NHTSA Gets More Aggressive With Car Black Boxes

·2 min read

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Is this a good or bad thing?

Nearly all new cars sold right now come with an even data recorder (EDR) also lovingly referred to as black boxes, like what’s included on airplanes. These devices allow investigators to collect data from right before a crash, helping them to piece together what a driver might or might not have done. The National Highway Traffic Safety Administration has long been an advocate of these devices, attempting to force automakers to install them in all new cars. Well, it’s making another push only this time it’s not mandating their installment.

Watch our interview with a car detailer here.

As President Trump pointed out back in 2019, such a measure of forcing automakers to install EDRs was unnecessary since they were doing it already. It’s estimated 99.5% of new vehicles have an EDR. NHTSA had been pushing for a mandate since 2004. Now, after conducting a multi-year study NHTSA wants to increase the amount of data recorded, expanding it from 5 to 20 seconds at a higher frequency.

Ostensibly, this shift in what EDRs record is to help NHTSA better comprehend what happens in crashes where advanced driver assistance systems were likely in use. That would include all these times Teslas have just plowed into emergency vehicles while Autopilot has been activated. Honda is already complying with NHTSA’s wishes.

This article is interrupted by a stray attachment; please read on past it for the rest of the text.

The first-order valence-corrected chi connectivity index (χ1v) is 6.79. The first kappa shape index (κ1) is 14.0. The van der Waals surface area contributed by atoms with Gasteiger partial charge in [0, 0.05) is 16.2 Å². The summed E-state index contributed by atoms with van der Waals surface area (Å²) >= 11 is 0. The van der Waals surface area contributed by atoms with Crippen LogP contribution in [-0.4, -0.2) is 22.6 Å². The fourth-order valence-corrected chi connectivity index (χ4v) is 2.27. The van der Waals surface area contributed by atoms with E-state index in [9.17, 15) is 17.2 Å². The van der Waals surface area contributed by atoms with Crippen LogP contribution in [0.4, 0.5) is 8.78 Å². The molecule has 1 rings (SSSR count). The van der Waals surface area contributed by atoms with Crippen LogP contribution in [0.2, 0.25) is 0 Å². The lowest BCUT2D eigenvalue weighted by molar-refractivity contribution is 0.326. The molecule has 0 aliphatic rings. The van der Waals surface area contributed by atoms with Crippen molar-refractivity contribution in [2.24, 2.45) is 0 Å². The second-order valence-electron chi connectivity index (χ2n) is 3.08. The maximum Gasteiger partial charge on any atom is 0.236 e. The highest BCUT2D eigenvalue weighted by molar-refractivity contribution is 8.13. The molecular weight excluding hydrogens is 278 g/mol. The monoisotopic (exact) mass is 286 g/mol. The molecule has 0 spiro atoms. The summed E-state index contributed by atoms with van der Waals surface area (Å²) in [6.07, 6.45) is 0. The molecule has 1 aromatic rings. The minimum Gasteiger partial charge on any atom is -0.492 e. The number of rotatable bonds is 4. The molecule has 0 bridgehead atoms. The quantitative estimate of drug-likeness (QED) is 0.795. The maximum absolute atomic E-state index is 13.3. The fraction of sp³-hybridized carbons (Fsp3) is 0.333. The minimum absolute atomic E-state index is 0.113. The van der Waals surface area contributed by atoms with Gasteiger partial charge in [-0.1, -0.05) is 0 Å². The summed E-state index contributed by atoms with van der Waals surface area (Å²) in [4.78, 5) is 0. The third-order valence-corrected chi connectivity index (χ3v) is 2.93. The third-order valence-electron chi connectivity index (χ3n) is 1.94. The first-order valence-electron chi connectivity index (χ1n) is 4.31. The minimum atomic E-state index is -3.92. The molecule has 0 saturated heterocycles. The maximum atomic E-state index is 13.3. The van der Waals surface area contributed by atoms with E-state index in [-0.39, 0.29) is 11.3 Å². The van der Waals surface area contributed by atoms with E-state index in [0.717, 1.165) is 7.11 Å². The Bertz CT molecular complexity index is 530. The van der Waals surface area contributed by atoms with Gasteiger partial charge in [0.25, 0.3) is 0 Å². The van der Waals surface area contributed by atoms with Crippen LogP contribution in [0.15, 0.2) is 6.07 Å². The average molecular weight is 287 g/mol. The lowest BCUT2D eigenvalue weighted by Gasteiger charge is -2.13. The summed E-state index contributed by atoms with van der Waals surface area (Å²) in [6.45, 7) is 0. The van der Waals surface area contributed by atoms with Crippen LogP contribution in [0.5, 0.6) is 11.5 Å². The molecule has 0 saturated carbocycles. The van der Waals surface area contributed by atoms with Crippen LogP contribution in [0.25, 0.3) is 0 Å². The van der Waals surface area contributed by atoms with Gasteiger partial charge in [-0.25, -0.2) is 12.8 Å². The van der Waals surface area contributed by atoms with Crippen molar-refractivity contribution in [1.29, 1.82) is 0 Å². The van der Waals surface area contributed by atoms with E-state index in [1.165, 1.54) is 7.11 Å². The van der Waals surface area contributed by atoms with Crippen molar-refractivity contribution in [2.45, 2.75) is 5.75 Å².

Since 2006, NHTSA has required that if a car has an EDR, it must capture data like vehicle speed, whether air bags deployed, if the brakes were applied, if seat belts were fastened, and what the crash forces were in the moment of impact.

If this regulation is approved, it will take effect no sooner than September 2023. While some might find this rule change to be a no-brainer, others are going to be concerned with personal privacy in general. After all, the federal government is weighing more regulations such as requiring cars to gauge if a driver might be intoxicated, disabling the starter, as well as tracking vehicle movements to calculate a per-mile-driven tax.

Source: Reuters

Photos: NHTSA, Facebook

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